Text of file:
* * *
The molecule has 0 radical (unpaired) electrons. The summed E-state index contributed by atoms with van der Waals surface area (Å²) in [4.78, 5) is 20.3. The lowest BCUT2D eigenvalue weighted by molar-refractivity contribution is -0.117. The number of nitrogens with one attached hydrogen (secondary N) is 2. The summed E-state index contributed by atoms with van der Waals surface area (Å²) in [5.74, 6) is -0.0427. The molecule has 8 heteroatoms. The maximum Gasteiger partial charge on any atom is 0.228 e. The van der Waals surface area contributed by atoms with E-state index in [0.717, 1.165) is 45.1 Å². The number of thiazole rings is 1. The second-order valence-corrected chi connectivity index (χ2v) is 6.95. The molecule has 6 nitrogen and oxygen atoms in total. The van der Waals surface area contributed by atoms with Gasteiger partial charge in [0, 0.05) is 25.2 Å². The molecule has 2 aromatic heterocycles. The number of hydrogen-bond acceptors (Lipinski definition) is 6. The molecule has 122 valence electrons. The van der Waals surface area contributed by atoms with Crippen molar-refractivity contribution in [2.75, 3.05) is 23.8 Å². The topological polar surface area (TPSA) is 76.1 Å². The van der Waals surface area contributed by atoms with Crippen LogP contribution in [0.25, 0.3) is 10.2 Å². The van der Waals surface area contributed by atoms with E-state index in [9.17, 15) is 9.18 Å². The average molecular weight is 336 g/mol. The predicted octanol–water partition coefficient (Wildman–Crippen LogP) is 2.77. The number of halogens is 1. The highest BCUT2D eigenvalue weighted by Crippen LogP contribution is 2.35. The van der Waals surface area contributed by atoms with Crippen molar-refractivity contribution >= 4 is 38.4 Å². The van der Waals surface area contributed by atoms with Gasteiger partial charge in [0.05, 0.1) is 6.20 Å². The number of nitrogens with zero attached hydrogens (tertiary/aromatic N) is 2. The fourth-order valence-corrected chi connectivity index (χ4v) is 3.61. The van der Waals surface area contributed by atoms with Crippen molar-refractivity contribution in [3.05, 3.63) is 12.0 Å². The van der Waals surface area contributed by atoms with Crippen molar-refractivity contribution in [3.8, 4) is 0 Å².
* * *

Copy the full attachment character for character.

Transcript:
The molecule has 0 radical (unpaired) electrons. The summed E-state index contributed by atoms with van der Waals surface area (Å²) in [4.78, 5) is 20.3. The lowest BCUT2D eigenvalue weighted by molar-refractivity contribution is -0.117. The number of nitrogens with one attached hydrogen (secondary N) is 2. The summed E-state index contributed by atoms with van der Waals surface area (Å²) in [5.74, 6) is -0.0427. The molecule has 8 heteroatoms. The maximum Gasteiger partial charge on any atom is 0.228 e. The van der Waals surface area contributed by atoms with E-state index in [0.717, 1.165) is 45.1 Å². The number of thiazole rings is 1. The second-order valence-corrected chi connectivity index (χ2v) is 6.95. The molecule has 6 nitrogen and oxygen atoms in total. The van der Waals surface area contributed by atoms with Gasteiger partial charge in [0, 0.05) is 25.2 Å². The molecule has 2 aromatic heterocycles. The number of hydrogen-bond acceptors (Lipinski definition) is 6. The molecule has 122 valence electrons. The van der Waals surface area contributed by atoms with Crippen molar-refractivity contribution in [2.75, 3.05) is 23.8 Å². The topological polar surface area (TPSA) is 76.1 Å². The van der Waals surface area contributed by atoms with Crippen LogP contribution in [0.25, 0.3) is 10.2 Å². The van der Waals surface area contributed by atoms with E-state index in [9.17, 15) is 9.18 Å². The average molecular weight is 336 g/mol. The predicted octanol–water partition coefficient (Wildman–Crippen LogP) is 2.77. The number of halogens is 1. The highest BCUT2D eigenvalue weighted by Crippen LogP contribution is 2.35. The van der Waals surface area contributed by atoms with Crippen molar-refractivity contribution >= 4 is 38.4 Å². The van der Waals surface area contributed by atoms with Gasteiger partial charge in [0.05, 0.1) is 6.20 Å². The number of nitrogens with zero attached hydrogens (tertiary/aromatic N) is 2. The fourth-order valence-corrected chi connectivity index (χ4v) is 3.61. The van der Waals surface area contributed by atoms with Crippen molar-refractivity contribution in [3.05, 3.63) is 12.0 Å². The van der Waals surface area contributed by atoms with Crippen molar-refractivity contribution in [3.8, 4) is 0 Å².